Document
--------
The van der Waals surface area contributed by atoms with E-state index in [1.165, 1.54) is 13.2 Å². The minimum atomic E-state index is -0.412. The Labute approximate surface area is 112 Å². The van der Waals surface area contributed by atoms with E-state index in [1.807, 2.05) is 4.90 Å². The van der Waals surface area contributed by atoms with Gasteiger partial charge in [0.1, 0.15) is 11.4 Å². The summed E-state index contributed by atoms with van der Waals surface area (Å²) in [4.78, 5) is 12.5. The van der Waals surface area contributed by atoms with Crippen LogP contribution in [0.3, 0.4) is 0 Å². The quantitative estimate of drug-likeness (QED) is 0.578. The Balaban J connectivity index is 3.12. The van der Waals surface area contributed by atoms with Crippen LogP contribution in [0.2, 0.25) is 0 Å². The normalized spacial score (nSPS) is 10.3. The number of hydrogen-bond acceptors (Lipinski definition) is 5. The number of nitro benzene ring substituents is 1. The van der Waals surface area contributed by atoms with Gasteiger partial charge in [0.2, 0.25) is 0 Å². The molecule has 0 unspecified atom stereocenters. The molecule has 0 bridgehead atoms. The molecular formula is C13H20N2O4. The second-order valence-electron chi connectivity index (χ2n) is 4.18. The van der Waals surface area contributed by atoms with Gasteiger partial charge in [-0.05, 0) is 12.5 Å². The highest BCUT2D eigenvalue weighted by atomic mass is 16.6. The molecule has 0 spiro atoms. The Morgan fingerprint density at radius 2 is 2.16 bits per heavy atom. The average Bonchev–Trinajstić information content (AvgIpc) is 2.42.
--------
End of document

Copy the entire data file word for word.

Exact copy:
The van der Waals surface area contributed by atoms with E-state index in [1.165, 1.54) is 13.2 Å². The minimum atomic E-state index is -0.412. The Labute approximate surface area is 112 Å². The van der Waals surface area contributed by atoms with E-state index in [1.807, 2.05) is 4.90 Å². The van der Waals surface area contributed by atoms with Gasteiger partial charge in [0.1, 0.15) is 11.4 Å². The summed E-state index contributed by atoms with van der Waals surface area (Å²) in [4.78, 5) is 12.5. The van der Waals surface area contributed by atoms with Crippen LogP contribution in [0.3, 0.4) is 0 Å². The quantitative estimate of drug-likeness (QED) is 0.578. The Balaban J connectivity index is 3.12. The van der Waals surface area contributed by atoms with Crippen LogP contribution in [0.2, 0.25) is 0 Å². The normalized spacial score (nSPS) is 10.3. The number of hydrogen-bond acceptors (Lipinski definition) is 5. The number of nitro benzene ring substituents is 1. The van der Waals surface area contributed by atoms with Gasteiger partial charge in [0.2, 0.25) is 0 Å². The molecule has 0 unspecified atom stereocenters. The molecule has 0 bridgehead atoms. The molecular formula is C13H20N2O4. The second-order valence-electron chi connectivity index (χ2n) is 4.18. The van der Waals surface area contributed by atoms with Gasteiger partial charge in [-0.05, 0) is 12.5 Å². The highest BCUT2D eigenvalue weighted by atomic mass is 16.6. The molecule has 0 spiro atoms. The Morgan fingerprint density at radius 2 is 2.16 bits per heavy atom. The average Bonchev–Trinajstić information content (AvgIpc) is 2.42.